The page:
…Yeah, I own THIS shirt, so I don’t think I’m allowed to make fun. It would be hy-purr-kitty-cal.
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If you’ve ever wanted to remove William Shakespeare’s head and store knick-knacks inside his chest cavity, have I got a treat for you.
(P.S. There’s also one shaped like my favorite historical figure, a cat.)
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Next week we start the big move. …Again.
Long-time readers may remember that last summer, we loaded up two cars with me, my wife, our two rabbits, our turtle, my parents-in-law, and enough house plants to stock the rain-forest part of a mid-sized zoo, and drove 2,500 miles from Ohio to California. This move’s going to be different. This time, we’re moving 3,000 miles.
I’ll be gone for the next few weeks, as I
down-vote people’s Yik-Yaks all across this great country drive, so I wanted to leave you with something good. One last dose of California weirdness (except for all the pictures I have saved that I haven’t shared yet). I now present to you:
Little statues made out of dead crab bits.
Goodbye, California… 😭 😭 😭 😭 😭
This past weekend I was visiting my parents’ house for Birthdayfest—that traditional time of year when all the summer babies in my family gather together, and mourn the fact that we were all born so close to each other and therefore don’t get our own special celebrations. It’s a somber, subdued event where we play games like “Pin the Tear on Your Own Cheek,” and (later) “Ow, My Cheek!” I look forward to it every year.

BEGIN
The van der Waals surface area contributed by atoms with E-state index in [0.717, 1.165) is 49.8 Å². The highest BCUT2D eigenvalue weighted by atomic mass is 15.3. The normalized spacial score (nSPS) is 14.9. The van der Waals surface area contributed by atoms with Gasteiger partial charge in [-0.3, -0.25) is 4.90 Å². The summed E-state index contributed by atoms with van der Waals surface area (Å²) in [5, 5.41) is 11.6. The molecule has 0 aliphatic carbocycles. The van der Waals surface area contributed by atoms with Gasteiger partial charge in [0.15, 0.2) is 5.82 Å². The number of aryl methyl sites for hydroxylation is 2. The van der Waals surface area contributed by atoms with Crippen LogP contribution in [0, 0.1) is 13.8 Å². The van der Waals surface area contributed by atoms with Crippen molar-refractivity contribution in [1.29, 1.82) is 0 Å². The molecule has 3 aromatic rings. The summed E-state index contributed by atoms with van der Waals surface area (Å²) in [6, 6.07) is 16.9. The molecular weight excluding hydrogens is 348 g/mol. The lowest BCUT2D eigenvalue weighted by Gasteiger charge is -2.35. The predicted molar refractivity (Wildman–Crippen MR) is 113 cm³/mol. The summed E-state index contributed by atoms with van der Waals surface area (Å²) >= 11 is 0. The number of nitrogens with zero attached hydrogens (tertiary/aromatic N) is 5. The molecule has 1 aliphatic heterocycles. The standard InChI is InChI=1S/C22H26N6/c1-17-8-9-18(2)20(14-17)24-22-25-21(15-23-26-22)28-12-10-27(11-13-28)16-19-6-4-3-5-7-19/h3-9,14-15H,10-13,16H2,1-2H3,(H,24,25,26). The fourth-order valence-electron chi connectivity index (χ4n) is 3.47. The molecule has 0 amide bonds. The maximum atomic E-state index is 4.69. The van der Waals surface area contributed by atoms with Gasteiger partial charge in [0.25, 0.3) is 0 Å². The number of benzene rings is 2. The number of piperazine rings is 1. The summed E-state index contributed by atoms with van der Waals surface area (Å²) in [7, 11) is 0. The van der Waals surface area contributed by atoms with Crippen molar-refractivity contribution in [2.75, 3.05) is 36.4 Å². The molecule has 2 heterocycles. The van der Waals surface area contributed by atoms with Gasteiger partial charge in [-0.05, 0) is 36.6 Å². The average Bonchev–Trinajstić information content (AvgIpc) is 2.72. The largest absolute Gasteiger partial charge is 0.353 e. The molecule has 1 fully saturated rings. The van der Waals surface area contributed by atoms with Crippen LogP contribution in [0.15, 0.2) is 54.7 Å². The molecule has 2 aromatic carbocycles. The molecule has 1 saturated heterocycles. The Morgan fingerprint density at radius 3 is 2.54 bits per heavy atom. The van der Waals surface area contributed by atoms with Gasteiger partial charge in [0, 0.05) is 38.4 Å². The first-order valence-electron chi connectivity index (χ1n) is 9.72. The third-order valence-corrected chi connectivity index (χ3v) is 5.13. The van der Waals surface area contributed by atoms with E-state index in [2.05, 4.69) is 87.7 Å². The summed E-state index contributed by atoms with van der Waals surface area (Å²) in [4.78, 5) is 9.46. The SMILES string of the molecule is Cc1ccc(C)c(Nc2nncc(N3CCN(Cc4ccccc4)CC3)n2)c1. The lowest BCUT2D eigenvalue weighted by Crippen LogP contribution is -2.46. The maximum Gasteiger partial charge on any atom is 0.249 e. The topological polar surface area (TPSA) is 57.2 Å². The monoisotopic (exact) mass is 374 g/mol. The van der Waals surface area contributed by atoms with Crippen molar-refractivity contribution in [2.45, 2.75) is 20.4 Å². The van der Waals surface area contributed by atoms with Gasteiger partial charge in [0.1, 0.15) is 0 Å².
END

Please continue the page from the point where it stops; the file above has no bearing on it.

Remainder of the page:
Now, I’m not the only one in my family who enjoys going to yardsales—as I stated in my very first post here, I’ve been going to them ever since I was a little kid with my mom, and I was cute enough to get free things with just a sad pout and a “my mommy said it’s too expensive…” Practically any weekend we’re together at the ol’ homestead, the whole family (or at least, anyone who can wake up early enough) piles into Mom’s minivan for a fun-filled morning of stimulating the American economy, one quarter at a time.
…Even if it’s pouring rain. Which, as it turns out, it was this weekend. Most of the sales this past Saturday that weren’t outright canceled looked like a post-apocalyptic version of Hoarders, with junk hastily packed shoulder-deep into garages, scattered contents spilling onto the tables outside—tables that were circled over again and again by we intrepid yardsalers, in hopes that something worthwhile would finally reveal itself, if only we stared hard enough.
But I did discover one benefit to rainy-day yardsales that I hadn’t previously realized: There’s almost no competition for the quality goods. Most of the regular salers stay home, because they assume that all the sales will just be canceled. And true—many of them were. But many of them weren’t, and we were able to find a lot of choice (and not-so-choice) merchandise. Continue reading